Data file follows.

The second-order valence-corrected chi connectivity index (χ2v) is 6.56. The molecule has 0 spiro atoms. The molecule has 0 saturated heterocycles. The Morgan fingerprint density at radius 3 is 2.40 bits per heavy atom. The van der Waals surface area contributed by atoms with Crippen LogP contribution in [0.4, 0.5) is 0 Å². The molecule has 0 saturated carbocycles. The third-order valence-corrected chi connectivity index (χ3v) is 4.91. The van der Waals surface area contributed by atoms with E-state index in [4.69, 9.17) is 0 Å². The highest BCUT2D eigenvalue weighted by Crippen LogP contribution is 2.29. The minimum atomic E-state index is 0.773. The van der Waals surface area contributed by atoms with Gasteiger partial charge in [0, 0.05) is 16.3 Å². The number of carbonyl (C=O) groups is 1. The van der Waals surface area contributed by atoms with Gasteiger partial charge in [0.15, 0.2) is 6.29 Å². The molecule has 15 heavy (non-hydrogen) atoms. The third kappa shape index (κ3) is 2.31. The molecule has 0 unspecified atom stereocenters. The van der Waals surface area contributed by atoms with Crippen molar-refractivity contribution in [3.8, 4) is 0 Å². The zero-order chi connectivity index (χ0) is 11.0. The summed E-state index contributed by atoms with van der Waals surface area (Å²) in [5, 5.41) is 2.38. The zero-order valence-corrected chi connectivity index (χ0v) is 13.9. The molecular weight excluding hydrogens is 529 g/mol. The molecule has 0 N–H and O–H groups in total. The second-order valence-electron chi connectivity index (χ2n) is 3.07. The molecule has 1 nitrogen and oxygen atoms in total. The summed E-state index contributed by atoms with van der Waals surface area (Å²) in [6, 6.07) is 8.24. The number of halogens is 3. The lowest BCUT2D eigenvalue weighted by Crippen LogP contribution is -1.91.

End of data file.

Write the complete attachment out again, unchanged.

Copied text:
The second-order valence-corrected chi connectivity index (χ2v) is 6.56. The molecule has 0 spiro atoms. The molecule has 0 saturated heterocycles. The Morgan fingerprint density at radius 3 is 2.40 bits per heavy atom. The van der Waals surface area contributed by atoms with Crippen LogP contribution in [0.4, 0.5) is 0 Å². The molecule has 0 saturated carbocycles. The third-order valence-corrected chi connectivity index (χ3v) is 4.91. The van der Waals surface area contributed by atoms with E-state index in [4.69, 9.17) is 0 Å². The highest BCUT2D eigenvalue weighted by Crippen LogP contribution is 2.29. The minimum atomic E-state index is 0.773. The van der Waals surface area contributed by atoms with Gasteiger partial charge in [0, 0.05) is 16.3 Å². The number of carbonyl (C=O) groups is 1. The van der Waals surface area contributed by atoms with Gasteiger partial charge in [0.15, 0.2) is 6.29 Å². The molecule has 15 heavy (non-hydrogen) atoms. The third kappa shape index (κ3) is 2.31. The molecule has 0 unspecified atom stereocenters. The van der Waals surface area contributed by atoms with Crippen molar-refractivity contribution in [3.8, 4) is 0 Å². The zero-order chi connectivity index (χ0) is 11.0. The summed E-state index contributed by atoms with van der Waals surface area (Å²) in [5, 5.41) is 2.38. The zero-order valence-corrected chi connectivity index (χ0v) is 13.9. The molecular weight excluding hydrogens is 529 g/mol. The molecule has 0 N–H and O–H groups in total. The second-order valence-electron chi connectivity index (χ2n) is 3.07. The molecule has 1 nitrogen and oxygen atoms in total. The summed E-state index contributed by atoms with van der Waals surface area (Å²) in [6, 6.07) is 8.24. The number of halogens is 3. The lowest BCUT2D eigenvalue weighted by Crippen LogP contribution is -1.91.